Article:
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NYCLU, ACLU Ask Appeals Court to Affirm Decision Striking Down Patriot Act ‘National Security Letter’ Provision

In oral arguments today, the American Civil Liberties Union and New York Civil Liberties Union urged a federal appeals court to uphold a decision striking down the national security letter (NSL) provision of the Patriot Act. This provision gives the FBI the authority to issue letters demanding private information about people within the United States, and to place the recipients of the letters under indefinite gag orders. Recent reports issued by the Department of Justice’s Office of the Inspector General (OIG) have revealed the FBI’s widespread, systemic abuse of its NSL power.

In oral arguments today, the American Civil Liberties Union and New York Civil Liberties Union urged a federal appeals court to uphold a decision striking down the national security letter (NSL) provision of the Patriot Act. This provision gives the FBI the authority to issue letters demanding private information about people within the United States, and to place the recipients of the letters under indefinite gag orders. Recent reports issued by the Department of Justice’s Office of the Inspector General (OIG) have revealed the FBI’s widespread, systemic abuse of its NSL power.

“The FBI shouldn’t have the unreviewable power to impose gag orders on the recipients of national security letters,” said Jameel Jaffer, director of the ACLU National Security Project who argued today in court. “As the district court ruled, the FBI’s power to silence the recipients of these letters has to be subject to judicial oversight. Without that check, the FBI can use its power to hide abuses and silence its critics – and that’s exactly what it’s been doing.”

The ACLU and NYCLU filed a lawsuit in April 2004 on behalf of an Internet Service Provider (ISP) that received an NSL. Because the FBI imposed a gag order on the ISP, the lawsuit was filed under seal, and even today the ACLU and NYCLU are prohibited from disclosing their client’s identity. The FBI continues to maintain the gag order even though the underlying investigation is more than four years old (and may well have ended), and even though the FBI abandoned its demand for records from the ISP more than a year ago.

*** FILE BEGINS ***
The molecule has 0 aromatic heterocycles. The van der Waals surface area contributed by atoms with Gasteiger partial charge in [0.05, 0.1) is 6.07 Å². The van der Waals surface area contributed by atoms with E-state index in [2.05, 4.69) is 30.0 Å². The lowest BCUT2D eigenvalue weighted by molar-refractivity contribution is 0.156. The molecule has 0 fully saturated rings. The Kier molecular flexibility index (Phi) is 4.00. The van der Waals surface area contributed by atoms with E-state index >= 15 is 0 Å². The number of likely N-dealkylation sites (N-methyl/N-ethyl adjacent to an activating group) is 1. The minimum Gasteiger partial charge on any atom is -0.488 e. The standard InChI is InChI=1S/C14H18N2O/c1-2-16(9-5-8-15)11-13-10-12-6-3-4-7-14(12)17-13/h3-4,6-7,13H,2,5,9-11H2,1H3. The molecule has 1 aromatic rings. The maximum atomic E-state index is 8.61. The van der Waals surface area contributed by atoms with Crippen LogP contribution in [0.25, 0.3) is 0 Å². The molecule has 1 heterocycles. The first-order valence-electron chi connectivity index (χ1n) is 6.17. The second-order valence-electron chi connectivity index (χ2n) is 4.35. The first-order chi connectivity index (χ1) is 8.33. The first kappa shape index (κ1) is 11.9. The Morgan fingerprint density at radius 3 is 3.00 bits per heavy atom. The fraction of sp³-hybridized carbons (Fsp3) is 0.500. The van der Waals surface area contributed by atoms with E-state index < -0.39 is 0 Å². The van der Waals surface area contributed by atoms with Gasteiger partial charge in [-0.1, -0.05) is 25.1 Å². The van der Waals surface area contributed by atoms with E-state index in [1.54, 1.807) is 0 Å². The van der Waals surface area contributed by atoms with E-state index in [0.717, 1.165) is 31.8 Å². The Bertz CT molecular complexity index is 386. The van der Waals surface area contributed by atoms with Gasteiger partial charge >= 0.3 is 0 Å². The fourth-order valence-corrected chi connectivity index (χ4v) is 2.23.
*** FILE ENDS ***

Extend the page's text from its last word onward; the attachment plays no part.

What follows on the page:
In the lawsuit, now called Doe v. Mukasey, the ACLU and NYCLU initially challenged both the FBI’s power to demand records without judicial oversight and its power to impose gag orders on NSL recipients.

In September 2004, Judge Victor Marrero of the U.S. District Court for the Southern District of New York struck down the NSL statute, ruling that the FBI could not constitutionally demand sensitive records without judicial review and that permanent gag orders violated the First Amendment guarantee of free speech. The government appealed the ruling, but Congress amended the NSL provision before the court issued a decision.

The 2006 amendments allowed for judicial review in form but not in substance. Under the amendments, high level FBI officials are permitted to certify that non-disclosure is necessary to protect a criminal investigation and courts are required by the statute to enforce the gag unless it finds the certification “was made in bad faith.”

“This amendment violates not only the First Amendment’s strong presumption in favor of free speech but also impermissibly limits the capacity of courts to behave as courts and to adjudicate fairly the propriety of any gag order,” said NYCLU Legal Director Arthur Eisenberg.

The ACLU and NYCLU brought a new challenge to the amended provision, and in September 2007, Judge Marrero again found the statute unconstitutional. Today, the ACLU and NYCLU presented oral arguments in the government’s appeal of that decision.

Bills aimed at bringing the NSL authority back in line with the Constitution were introduced last year in both the House and Senate after reports had confirmed and detailed the widespread abuse of the authority by federal law enforcement. Since the Patriot Act was passed in 2001, relaxing restrictions on the FBI’s use of the power, the number of NSLs issued has seen an astronomical increase, to nearly 200,000 between 2003 and 2006. A March 2008 OIG report revealed that, among other abuses, the FBI misused NSLs to sidestep the authority of the Foreign Intelligence Surveillance Court (FISC). In one instance, the FBI issued NSLs to obtain information after the FISC twice refused its requests on First Amendment grounds. The OIG also found that the FBI continues to impose gag orders on about 97 percent of NSL recipients and that, in some cases, the FBI failed to sufficiently justify why the gag orders were imposed in the first place.

In addition to this case, the ACLU has challenged this Patriot Act statute multiple times. One case was brought on behalf of a group of Connecticut librarians and another case, called Internet Archive v. Mukasey, involved an NSL served on a digital library in California. In the latter case, the FBI withdrew the NSL and the gag as part of the settlement of a legal challenge brought by the ACLU and the Electronic Frontier Foundation.

Attorneys in Doe v. Mukasey are Jaffer, Eisenberg, and Melissa Goodman and L. Danielle Tully of the ACLU National Security Project.

To read the brief in the case, click here.

More information on Doe v. Mukasey and NSLs is available online here.

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